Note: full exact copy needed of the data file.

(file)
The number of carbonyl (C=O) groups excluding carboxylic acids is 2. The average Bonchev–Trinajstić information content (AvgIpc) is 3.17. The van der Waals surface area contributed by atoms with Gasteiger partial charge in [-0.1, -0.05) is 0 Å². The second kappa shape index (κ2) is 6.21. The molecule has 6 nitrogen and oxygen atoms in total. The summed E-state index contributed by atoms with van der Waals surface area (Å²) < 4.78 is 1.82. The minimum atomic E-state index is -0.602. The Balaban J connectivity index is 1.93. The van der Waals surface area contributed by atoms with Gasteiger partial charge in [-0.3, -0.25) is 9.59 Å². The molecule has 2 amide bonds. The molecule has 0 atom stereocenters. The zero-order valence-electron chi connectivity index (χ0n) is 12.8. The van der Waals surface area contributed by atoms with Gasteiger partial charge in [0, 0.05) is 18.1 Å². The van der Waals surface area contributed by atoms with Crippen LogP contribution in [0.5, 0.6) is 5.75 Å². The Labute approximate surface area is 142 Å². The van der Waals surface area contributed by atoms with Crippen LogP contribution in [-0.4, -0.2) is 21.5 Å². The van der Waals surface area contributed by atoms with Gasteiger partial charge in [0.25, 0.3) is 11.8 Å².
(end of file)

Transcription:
The number of carbonyl (C=O) groups excluding carboxylic acids is 2. The average Bonchev–Trinajstić information content (AvgIpc) is 3.17. The van der Waals surface area contributed by atoms with Gasteiger partial charge in [-0.1, -0.05) is 0 Å². The second kappa shape index (κ2) is 6.21. The molecule has 6 nitrogen and oxygen atoms in total. The summed E-state index contributed by atoms with van der Waals surface area (Å²) < 4.78 is 1.82. The minimum atomic E-state index is -0.602. The Balaban J connectivity index is 1.93. The van der Waals surface area contributed by atoms with Gasteiger partial charge in [-0.3, -0.25) is 9.59 Å². The molecule has 2 amide bonds. The molecule has 0 atom stereocenters. The zero-order valence-electron chi connectivity index (χ0n) is 12.8. The van der Waals surface area contributed by atoms with Gasteiger partial charge in [0, 0.05) is 18.1 Å². The van der Waals surface area contributed by atoms with Crippen LogP contribution in [0.5, 0.6) is 5.75 Å². The Labute approximate surface area is 142 Å². The van der Waals surface area contributed by atoms with Crippen LogP contribution in [-0.4, -0.2) is 21.5 Å². The van der Waals surface area contributed by atoms with Gasteiger partial charge in [0.25, 0.3) is 11.8 Å².